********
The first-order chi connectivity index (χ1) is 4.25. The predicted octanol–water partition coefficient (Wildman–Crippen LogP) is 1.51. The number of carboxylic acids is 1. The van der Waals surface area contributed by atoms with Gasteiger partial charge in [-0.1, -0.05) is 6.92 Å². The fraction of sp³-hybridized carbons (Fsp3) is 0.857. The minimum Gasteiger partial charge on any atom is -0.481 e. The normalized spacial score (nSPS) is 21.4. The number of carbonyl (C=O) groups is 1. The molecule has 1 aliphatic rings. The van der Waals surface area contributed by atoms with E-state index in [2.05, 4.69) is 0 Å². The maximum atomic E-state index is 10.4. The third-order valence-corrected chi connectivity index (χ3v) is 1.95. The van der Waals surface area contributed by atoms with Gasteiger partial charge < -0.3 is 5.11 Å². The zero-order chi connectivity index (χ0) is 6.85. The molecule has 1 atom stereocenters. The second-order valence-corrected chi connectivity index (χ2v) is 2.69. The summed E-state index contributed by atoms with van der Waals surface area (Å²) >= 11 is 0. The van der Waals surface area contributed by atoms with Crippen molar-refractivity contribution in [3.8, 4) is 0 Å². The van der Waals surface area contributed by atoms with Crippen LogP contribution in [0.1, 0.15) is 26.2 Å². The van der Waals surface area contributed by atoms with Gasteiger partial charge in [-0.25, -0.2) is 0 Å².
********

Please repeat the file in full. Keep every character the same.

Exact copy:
The first-order chi connectivity index (χ1) is 4.25. The predicted octanol–water partition coefficient (Wildman–Crippen LogP) is 1.51. The number of carboxylic acids is 1. The van der Waals surface area contributed by atoms with Gasteiger partial charge in [-0.1, -0.05) is 6.92 Å². The fraction of sp³-hybridized carbons (Fsp3) is 0.857. The minimum Gasteiger partial charge on any atom is -0.481 e. The normalized spacial score (nSPS) is 21.4. The number of carbonyl (C=O) groups is 1. The molecule has 1 aliphatic rings. The van der Waals surface area contributed by atoms with E-state index in [2.05, 4.69) is 0 Å². The maximum atomic E-state index is 10.4. The third-order valence-corrected chi connectivity index (χ3v) is 1.95. The van der Waals surface area contributed by atoms with Gasteiger partial charge < -0.3 is 5.11 Å². The zero-order chi connectivity index (χ0) is 6.85. The molecule has 1 atom stereocenters. The second-order valence-corrected chi connectivity index (χ2v) is 2.69. The summed E-state index contributed by atoms with van der Waals surface area (Å²) >= 11 is 0. The van der Waals surface area contributed by atoms with Crippen molar-refractivity contribution in [3.8, 4) is 0 Å². The van der Waals surface area contributed by atoms with Crippen LogP contribution in [0.1, 0.15) is 26.2 Å². The van der Waals surface area contributed by atoms with Gasteiger partial charge in [-0.25, -0.2) is 0 Å².